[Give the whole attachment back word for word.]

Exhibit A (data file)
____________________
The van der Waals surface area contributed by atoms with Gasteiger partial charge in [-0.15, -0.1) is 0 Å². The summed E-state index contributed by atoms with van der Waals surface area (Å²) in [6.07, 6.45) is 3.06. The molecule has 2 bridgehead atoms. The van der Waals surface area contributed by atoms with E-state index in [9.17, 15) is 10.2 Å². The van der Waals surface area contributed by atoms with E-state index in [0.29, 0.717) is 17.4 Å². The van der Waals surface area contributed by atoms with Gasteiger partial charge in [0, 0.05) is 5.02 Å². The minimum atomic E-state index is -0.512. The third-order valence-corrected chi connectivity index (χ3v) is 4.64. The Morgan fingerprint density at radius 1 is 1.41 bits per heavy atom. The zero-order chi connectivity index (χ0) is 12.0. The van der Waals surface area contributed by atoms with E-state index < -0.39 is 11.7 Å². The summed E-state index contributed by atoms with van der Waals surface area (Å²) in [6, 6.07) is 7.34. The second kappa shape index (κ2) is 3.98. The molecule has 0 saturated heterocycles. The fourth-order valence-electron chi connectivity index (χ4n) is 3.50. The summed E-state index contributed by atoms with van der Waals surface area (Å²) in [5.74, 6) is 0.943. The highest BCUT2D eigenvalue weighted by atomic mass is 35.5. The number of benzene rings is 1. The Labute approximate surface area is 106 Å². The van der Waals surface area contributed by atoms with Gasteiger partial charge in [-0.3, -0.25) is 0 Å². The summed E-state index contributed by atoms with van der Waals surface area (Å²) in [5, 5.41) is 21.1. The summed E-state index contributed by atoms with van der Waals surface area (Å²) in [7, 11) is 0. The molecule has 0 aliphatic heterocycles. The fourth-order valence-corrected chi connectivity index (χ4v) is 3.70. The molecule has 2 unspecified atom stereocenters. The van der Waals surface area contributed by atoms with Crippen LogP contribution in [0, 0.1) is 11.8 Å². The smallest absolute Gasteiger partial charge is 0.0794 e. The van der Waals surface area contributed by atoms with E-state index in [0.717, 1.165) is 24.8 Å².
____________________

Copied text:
The van der Waals surface area contributed by atoms with Gasteiger partial charge in [-0.15, -0.1) is 0 Å². The summed E-state index contributed by atoms with van der Waals surface area (Å²) in [6.07, 6.45) is 3.06. The molecule has 2 bridgehead atoms. The van der Waals surface area contributed by atoms with E-state index in [9.17, 15) is 10.2 Å². The van der Waals surface area contributed by atoms with E-state index in [0.29, 0.717) is 17.4 Å². The van der Waals surface area contributed by atoms with Gasteiger partial charge in [0, 0.05) is 5.02 Å². The minimum atomic E-state index is -0.512. The third-order valence-corrected chi connectivity index (χ3v) is 4.64. The Morgan fingerprint density at radius 1 is 1.41 bits per heavy atom. The zero-order chi connectivity index (χ0) is 12.0. The van der Waals surface area contributed by atoms with E-state index < -0.39 is 11.7 Å². The summed E-state index contributed by atoms with van der Waals surface area (Å²) in [6, 6.07) is 7.34. The second kappa shape index (κ2) is 3.98. The molecule has 0 saturated heterocycles. The fourth-order valence-electron chi connectivity index (χ4n) is 3.50. The summed E-state index contributed by atoms with van der Waals surface area (Å²) in [5.74, 6) is 0.943. The highest BCUT2D eigenvalue weighted by atomic mass is 35.5. The number of benzene rings is 1. The Labute approximate surface area is 106 Å². The van der Waals surface area contributed by atoms with Gasteiger partial charge in [-0.3, -0.25) is 0 Å². The summed E-state index contributed by atoms with van der Waals surface area (Å²) in [5, 5.41) is 21.1. The summed E-state index contributed by atoms with van der Waals surface area (Å²) in [7, 11) is 0. The molecule has 0 aliphatic heterocycles. The fourth-order valence-corrected chi connectivity index (χ4v) is 3.70. The molecule has 2 unspecified atom stereocenters. The van der Waals surface area contributed by atoms with Crippen LogP contribution in [0, 0.1) is 11.8 Å². The smallest absolute Gasteiger partial charge is 0.0794 e. The van der Waals surface area contributed by atoms with E-state index in [0.717, 1.165) is 24.8 Å².